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Shiojiri Group


"Modification of BVOCs by biological interactions"

Research representative

Kaori Shiojiri
(Ryukoku University,Professor)



Member of a research


Akira Yamao (KyotoUniversity/Professor)​

Yoshihisa Suyama (Tohoku University,Professor)

Qingmin Han (Forestry and Forest Products Research Institute, Chief Researcher)

Shunsuke Matsuoka (Kyoto University, Lecturer)


Masayuki Ushio (Assistant Professor The Hong Kong University of Science and Technology)​


Kazumichi Fujii (Forestry and Forest Products Research Institute, Chief Researcher)

Hiroki Yamagishi (Hirosaki University, Associate Professor)

Plants coexist with other organisms by communicating with each other and changing the type and quantity of BVOCs they emit in response to environmental changes and damage. We have clarified how BVOCs affect interactions between organisms such as trees, herbs, and insects. However, when considered on a global scale, the climate and types of trees distributed vastly differ. Therefore, the interactions between BVOCs and the climate must be different, and there was a need to scale up the effects.

Thus, we will measure BVOCs in predominant forest types at a wide range of latitudes, from Hokkaido to Southeast Asian tropical forests, and clarify the actual state of BVOC-mediated interactions between organisms. First, we will investigate communication within and between forest constituent tree species in semi-field and natural forests, including insect communities, damage levels, soil microbiota, and fine root networks. Next, we will analyze the gene expression and epigenome levels to examine the extent and duration of BVOC influence on biological interactions. Conversely, we will clarify BVOC production by analyzing the systematic signals of tree species and ecological factors on the quantity and composition of BVOCs. By integrating the obtained results with global-scale tree distribution maps and soil maps, we can estimate the global quantity and composition of BVOCs emitted from trees. Additionally, we will provide input this data into climate models. Through this, we aim to estimate the actual state of BVOC-mediated interactions between organisms, changes in the quantity of BVOC released due to interactions between organisms, and the global quantity of BVOC released.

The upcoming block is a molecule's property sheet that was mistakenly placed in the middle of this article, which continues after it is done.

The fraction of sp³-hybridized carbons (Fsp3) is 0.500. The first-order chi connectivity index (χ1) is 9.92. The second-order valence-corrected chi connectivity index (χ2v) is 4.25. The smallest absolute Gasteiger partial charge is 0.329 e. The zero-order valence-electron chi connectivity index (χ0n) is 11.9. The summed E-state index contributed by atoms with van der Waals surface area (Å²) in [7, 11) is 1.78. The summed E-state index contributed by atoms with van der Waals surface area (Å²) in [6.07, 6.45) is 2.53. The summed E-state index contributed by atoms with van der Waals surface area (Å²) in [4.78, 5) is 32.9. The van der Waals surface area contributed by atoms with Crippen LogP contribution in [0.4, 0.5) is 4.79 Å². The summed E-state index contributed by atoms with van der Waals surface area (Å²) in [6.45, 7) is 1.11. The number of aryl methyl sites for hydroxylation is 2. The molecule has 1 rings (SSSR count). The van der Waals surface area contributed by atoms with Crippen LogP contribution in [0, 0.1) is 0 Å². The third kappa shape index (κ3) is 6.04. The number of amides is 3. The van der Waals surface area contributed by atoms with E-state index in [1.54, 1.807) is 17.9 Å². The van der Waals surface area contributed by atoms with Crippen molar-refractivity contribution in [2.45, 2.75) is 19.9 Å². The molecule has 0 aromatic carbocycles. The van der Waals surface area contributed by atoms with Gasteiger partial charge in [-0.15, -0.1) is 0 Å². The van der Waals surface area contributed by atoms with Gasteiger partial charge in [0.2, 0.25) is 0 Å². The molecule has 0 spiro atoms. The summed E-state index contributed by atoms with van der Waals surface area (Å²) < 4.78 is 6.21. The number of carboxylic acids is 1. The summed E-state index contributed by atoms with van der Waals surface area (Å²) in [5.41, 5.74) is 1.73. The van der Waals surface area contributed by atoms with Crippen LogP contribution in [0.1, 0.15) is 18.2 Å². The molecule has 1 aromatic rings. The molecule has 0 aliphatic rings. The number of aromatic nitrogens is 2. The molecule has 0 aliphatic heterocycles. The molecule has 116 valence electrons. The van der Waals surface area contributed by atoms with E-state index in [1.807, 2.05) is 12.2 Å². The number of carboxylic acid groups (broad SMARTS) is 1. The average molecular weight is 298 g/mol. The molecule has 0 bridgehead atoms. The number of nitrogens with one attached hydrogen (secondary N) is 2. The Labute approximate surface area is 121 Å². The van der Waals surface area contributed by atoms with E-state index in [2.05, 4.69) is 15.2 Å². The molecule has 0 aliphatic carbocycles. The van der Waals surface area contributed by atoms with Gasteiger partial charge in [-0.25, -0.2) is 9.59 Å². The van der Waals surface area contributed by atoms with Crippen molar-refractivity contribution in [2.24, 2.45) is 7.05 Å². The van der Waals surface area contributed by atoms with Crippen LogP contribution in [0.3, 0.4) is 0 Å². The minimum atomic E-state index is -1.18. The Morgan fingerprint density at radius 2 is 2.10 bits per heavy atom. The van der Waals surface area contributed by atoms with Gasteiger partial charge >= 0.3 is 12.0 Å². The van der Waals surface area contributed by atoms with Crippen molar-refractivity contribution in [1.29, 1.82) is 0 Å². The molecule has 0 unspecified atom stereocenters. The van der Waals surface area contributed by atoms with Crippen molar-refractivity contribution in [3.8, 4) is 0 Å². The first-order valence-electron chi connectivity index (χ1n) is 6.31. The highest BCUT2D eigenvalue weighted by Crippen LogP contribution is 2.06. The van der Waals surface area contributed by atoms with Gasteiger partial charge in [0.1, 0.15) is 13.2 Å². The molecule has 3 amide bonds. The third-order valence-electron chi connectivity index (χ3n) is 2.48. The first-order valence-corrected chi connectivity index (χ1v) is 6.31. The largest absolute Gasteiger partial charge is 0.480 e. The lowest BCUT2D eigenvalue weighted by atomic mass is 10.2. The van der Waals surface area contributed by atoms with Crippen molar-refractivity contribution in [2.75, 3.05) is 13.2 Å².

Group overview

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